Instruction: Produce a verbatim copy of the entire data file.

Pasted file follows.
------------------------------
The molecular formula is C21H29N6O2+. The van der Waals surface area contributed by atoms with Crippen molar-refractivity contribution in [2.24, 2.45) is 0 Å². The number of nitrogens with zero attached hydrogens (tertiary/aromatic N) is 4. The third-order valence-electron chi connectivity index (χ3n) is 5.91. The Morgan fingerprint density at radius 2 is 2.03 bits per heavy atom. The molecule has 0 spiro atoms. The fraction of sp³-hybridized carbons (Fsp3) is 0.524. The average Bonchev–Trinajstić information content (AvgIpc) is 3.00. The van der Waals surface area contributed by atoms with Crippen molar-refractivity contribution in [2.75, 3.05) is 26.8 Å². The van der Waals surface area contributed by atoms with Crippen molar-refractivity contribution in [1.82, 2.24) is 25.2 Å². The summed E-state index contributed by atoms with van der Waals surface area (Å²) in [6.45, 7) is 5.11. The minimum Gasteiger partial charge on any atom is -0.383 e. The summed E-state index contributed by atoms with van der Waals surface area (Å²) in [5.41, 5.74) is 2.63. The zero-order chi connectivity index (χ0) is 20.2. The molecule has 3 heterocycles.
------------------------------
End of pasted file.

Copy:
The molecular formula is C21H29N6O2+. The van der Waals surface area contributed by atoms with Crippen molar-refractivity contribution in [2.24, 2.45) is 0 Å². The number of nitrogens with zero attached hydrogens (tertiary/aromatic N) is 4. The third-order valence-electron chi connectivity index (χ3n) is 5.91. The Morgan fingerprint density at radius 2 is 2.03 bits per heavy atom. The molecule has 0 spiro atoms. The fraction of sp³-hybridized carbons (Fsp3) is 0.524. The average Bonchev–Trinajstić information content (AvgIpc) is 3.00. The van der Waals surface area contributed by atoms with Crippen molar-refractivity contribution in [2.75, 3.05) is 26.8 Å². The van der Waals surface area contributed by atoms with Crippen molar-refractivity contribution in [1.82, 2.24) is 25.2 Å². The summed E-state index contributed by atoms with van der Waals surface area (Å²) in [6.45, 7) is 5.11. The minimum Gasteiger partial charge on any atom is -0.383 e. The summed E-state index contributed by atoms with van der Waals surface area (Å²) in [5.41, 5.74) is 2.63. The zero-order chi connectivity index (χ0) is 20.2. The molecule has 3 heterocycles.